Imagine this: it’s July, it’s hot, it’s humid, and you’re afraid to leave the house in case you melt into the sidewalk. The only relief you and your family have is sitting directly in front of the AC. Even the dog is in on it.
All of a sudden, the air cooling the sweat on your temple turns lukewarm, or stops, or the airflow drops in half. You call up your local HVAC company and ask them to take a look. They tell you it’s the busiest weekend of the year and their phones are ringing off the hook — the earliest they can get to you is 4 days out. How do you feel, in this imaginary nightmare scenario?
This nightmare can be avoided by doing fall HVAC preventative maintenance and spring HVAC preventative maintenance. Your HVAC system needs regular attention and care so it doesn’t let you down right when you need it most.
There are other benefits of doing seasonal maintenance: it’ll make your system much more efficient, reducing energy costs up to 40% depending on the system. You’ll need fewer repairs over the lifetime of your system, and the system itself will last much longer if it’s regularly maintained.
Last but not least, it’s much safer — a properly maintained HVAC system means there’s less dust getting dispersed throughout your house and your lungs, less chance of catastrophic issues like sparking a fire or burst pipes when on vacation in the winter, and it’ll protect you against carbon monoxide poisoning if something malfunctions.
In this post, we’ll go over the steps you can take to maintain your HVAC, as well as the steps that professionals should handle.
HVAC Maintenance You Can Do Yourself
The first and most important step is always going to be cutting the power to the unit, both for your personal safety and to make sure you don’t destroy it.
Change the filter every 1-3 months
This is for your health — so you’re not breathing in dust — and to maintain the efficiency of the system. If you’re in a dusty area, have pets who shed, or if it’s running constantly, you’ll want to change it more often, closer to once a month.
Trim foliage at least 18” away
If there are any trees, bushes, or anything else within a foot and a half of the unit, cut it back and clear it out. This will prevent more debris from getting into the unit, and will ensure that air can be pulled into the system properly.
Clear debris from the outdoor unit
Unscrew the top of the unit and clean out leaves and any other debris from the inside.
Hose down the outdoor unit
While the top is unscrewed, pop a hose in there and clean it from the inside out (so the water is escaping through the fins to your yard. A clean unit ensures that clean air can pass through the fins and into your home.
Make sure unit is leveled
An off-kilter unit can cause efficiency problems. If it’s not level, stick a scrap piece of wood underneath until it’s nice and flat. If it’s a heat pump, it doesn’t have to be level — it should be slightly sloped, away from the foundation of your house.
Adjust the fins carefully with a fin comb
This will ensure steady airflow through the coils to keep your system healthy and reduce the chance of overheating.
Make sure supply and return registers in the house are unblocked
If the registers (whether they are blowing air into your house or pulling it into the system) are blocked, it can cause a lot of stress on the system, resulting in a shorter lifetime, increased likelihood of breakdowns, and weaker airflow. Check each register in the house and make sure there’s no furniture or anything else sealing them up.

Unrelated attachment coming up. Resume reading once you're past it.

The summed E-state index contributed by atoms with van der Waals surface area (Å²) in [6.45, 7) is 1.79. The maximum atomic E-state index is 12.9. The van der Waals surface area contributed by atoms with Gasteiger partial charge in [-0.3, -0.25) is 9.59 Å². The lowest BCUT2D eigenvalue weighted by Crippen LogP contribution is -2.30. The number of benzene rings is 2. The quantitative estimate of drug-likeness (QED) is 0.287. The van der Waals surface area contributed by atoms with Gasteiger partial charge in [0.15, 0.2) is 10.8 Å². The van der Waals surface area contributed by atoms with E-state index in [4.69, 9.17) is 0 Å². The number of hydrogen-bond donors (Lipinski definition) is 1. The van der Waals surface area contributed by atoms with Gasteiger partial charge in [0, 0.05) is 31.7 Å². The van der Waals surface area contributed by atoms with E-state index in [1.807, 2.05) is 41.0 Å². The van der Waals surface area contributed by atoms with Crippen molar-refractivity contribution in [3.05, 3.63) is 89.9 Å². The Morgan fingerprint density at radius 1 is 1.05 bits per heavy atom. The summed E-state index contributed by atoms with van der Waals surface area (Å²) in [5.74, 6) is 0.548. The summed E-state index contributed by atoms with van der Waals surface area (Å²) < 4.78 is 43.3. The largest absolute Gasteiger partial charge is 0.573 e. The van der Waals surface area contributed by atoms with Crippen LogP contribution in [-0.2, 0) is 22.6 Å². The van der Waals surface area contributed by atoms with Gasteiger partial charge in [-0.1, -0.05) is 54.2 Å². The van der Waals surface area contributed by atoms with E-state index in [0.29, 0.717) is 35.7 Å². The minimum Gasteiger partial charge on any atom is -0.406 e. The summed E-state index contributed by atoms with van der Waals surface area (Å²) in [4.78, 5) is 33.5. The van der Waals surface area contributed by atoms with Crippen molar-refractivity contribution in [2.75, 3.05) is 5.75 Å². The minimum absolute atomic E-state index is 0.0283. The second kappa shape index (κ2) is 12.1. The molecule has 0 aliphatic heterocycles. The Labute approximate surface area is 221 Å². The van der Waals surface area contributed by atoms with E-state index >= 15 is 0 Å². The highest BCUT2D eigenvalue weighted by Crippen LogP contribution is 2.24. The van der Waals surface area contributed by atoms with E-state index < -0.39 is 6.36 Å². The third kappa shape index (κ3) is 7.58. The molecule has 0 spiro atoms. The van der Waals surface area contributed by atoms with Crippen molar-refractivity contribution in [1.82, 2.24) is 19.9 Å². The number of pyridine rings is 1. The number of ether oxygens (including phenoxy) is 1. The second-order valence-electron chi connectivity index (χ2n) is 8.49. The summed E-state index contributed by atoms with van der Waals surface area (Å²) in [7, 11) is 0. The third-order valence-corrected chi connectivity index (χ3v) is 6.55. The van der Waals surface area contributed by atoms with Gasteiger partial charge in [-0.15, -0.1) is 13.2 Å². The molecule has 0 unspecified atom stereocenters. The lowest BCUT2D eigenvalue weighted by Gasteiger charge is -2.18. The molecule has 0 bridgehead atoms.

Do a visual inspection to see if you need to call in a professional
Check for any sign of dirty coils or water leaks. Listen to how the system sounds. Has the sound changed recently? These are all signs that you should get a professional out to get your system back into tip-top shape.
Maintenance that Professionals Should Handle
Calibrate the thermostat
They’ll check your thermostat to make sure it’s displaying the correct temperature, which will increase the efficiency of your system.
Check electrical connections and motors
If needed, they will tighten electrical connections, as well as measure the voltage and current on the motors.
Lubricate moving parts
This will reduce friction in your unit, resulting in lower energy usage.
Inspect condensate drain
The technician will remove sludge or blockages, as well as check that the drain pan isn’t overflowing and causing water damage.
Check system controls
They’ll make sure that your system is starting up, shutting off, and operating properly, saving you a ton on your electricity bills.
Clean and adjust blower
Blower issues can decrease efficiency by 15%, as well as reducing airflow (and comfort!). Your HVAC specialist will make sure it’s clean and functioning at peak performance.
This is to make sure there are no leaks, holes, or weak connections, or dirty ducts, any of which can reduce the velocity of airflow through your house.
Clean evaporator and condenser coils
Both sets of coils need to be cleaned regularly to function properly. When they’re dirty, they could just stop working entirely, as well as decrease the AC capacity, increase energy usage, and put extra wear and tear on the system.
Check refrigerant charge and repair leaks
When refrigerant is low, the AC cannot properly remove heat from the house (yes, air conditioners don’t just add cold air, they remove hot air!).
Check fuel line connections
This is crucial to make sure your system isn’t a fire hazard or leaking dangerous fumes in your house.
Inspect gas pressure, burner combustion, and heat exchanger
If not functioning properly, it can result in improper burner operation, which is very unsafe and inefficient.